2. After the software system introduces the IOC container, this situation is completely changed. Due to the addition of the IOC container, the direct connection between object A and object B is lost. Therefore, when object A runs to the point where object B is needed, the IOC container will actively create an object B and inject it into the place where object A needs it.

3. Dependency injection means that if another object needs to be called for assistance during program operation, the callee does not need to be created in the code, but depends on external injection. Spring's dependency injection has almost no requirements for callers and callees, and fully supports the management of dependencies between POJO s. There are usually two types of dependency injection:
·Set point injection.
·Structural injection.
This is the way of dependency injection.

What is inversion of control (IoC)

Inversion of Control, abbreviated as IoC, is not a technology, but a design idea.

In short, it is to decompose the complex system into cooperative objects. After these object classes are encapsulated, the internal implementation is transparent to the outside, which reduces the complexity of solving problems, and can be reused and extended flexibly. The view proposed by IOC theory is generally as follows: decoupling between objects with dependencies is realized by means of "third party", as shown in the following figure:

As you can see, due to the introduction of the "third party" in the middle, that is, the IOC container, there is no coupling relationship between the four objects A, B, C and D. the transmission between gears all depends on the "third party", and the control of all objects is handed over to the "third party" IOC container. Therefore, the IOC container has become the key core of the whole system, It plays A role similar to "adhesive" and binds all objects in the system together. Without this "adhesive", objects will lose contact with each other. This is the reason why some people compare IOC container to "adhesive".

Let's do another experiment: remove the IOC container in the middle of the figure above, and then take a look at the system:

The picture we see now is all that we need to complete to realize the whole system. At this time, the four objects A, B, C and d have no coupling relationship and no connection with each other. In this way, when you implement A, you don't need to consider B, C and D at all, and the dependency between objects has been reduced to the minimum. Therefore, if the IOC container can be implemented, it will be A wonderful thing for system development. Each member participating in the development only needs to implement his own class, which has nothing to do with others!

In the above article, we have learned what is dependency inversion, inversion of control (IOC) and dependency injection (DI). There are many explanations on the Internet, but I won't explain it here. In fact, we mainly see that there is dependency

public class A : D
{

    public A(B b)
    {
        // do something   
    }
    C c = new C();
}

For example, as long as the BlogController in our project is instantiated through new, there are dependencies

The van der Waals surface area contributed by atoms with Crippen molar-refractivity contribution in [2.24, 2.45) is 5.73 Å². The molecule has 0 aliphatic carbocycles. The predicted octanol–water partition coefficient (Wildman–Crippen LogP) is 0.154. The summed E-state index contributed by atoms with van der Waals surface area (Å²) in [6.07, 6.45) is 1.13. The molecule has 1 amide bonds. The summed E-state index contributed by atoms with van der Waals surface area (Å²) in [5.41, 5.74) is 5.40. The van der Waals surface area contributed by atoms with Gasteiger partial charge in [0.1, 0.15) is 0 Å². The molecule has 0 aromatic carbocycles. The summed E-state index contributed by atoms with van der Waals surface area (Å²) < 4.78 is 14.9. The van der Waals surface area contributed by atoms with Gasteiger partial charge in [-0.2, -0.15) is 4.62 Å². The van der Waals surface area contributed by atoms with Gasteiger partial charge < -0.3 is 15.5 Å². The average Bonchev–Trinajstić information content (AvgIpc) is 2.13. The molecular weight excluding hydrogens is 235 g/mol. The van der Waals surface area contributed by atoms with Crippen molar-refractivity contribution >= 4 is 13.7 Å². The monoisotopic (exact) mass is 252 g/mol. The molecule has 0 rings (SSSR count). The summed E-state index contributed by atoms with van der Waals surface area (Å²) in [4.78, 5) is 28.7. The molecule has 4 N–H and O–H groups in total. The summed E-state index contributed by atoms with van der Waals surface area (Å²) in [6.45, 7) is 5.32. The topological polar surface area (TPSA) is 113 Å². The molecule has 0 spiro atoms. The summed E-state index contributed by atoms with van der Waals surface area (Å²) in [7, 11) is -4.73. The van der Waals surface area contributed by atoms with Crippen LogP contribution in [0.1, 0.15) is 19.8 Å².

public async Task<List<Advertisement>> Get(int id)
{
    IAdvertisementServices advertisementServices = new AdvertisementServices();
    return await advertisementServices.Query(d => d.Id == id);
}

Using dependency injection has the following advantages:

  • In the traditional code, each object is responsible for managing the objects it needs to depend on. As a result, if it is necessary to switch the implementation classes of dependent objects, it needs to modify many places. At the same time, over coupling also makes it difficult for objects to carry out unit testing.
  • Dependency injection gives the creation of objects to external management, which well solves the problem of tight coupling of code. It is a way to realize loose coupling of code
    (couple).
  • Loose coupling makes the code more flexible, can better respond to requirements changes, and facilitate unit testing.

For example, chestnuts are about logging

Log recording: sometimes it is necessary to debug and analyze and record log information. At this time, it can be output to console, file, database, remote server, etc; Suppose you initially output to the console and directly instantiate ILogger logger = new ConsoleLogger() in the program, but sometimes you need to output to other files. Maybe you need to change the program to change the ConsoleLogger to FileLogger or NoLogger, new FileLogger() or new SqlLogger(). At this time, it seems bad to constantly change the code, If you use dependency injection, it is particularly comfortable.

2, What are the common IoC frameworks

1. Autofac + native

I often use native injection and Autofac injection.

Autofac: it seems that net is used most at present
Ninject: not many people seem to use it at present
Unity: it's also common
DI from Microsoft core

In fact, the. Net Core has its own lightweight IoC framework,

ASP.NET Core itself has integrated a lightweight IOC container. Developers only need to define the interface and use the corresponding generation in the ConfigureServices method of Startup.cs

The life cycle binding method is sufficient. The common methods are as follows

services.AddTransient<IApplicationService,ApplicationService>//The service is created on every request, and it is best used for lightweight stateless services (such as our Repository and ApplicationService services)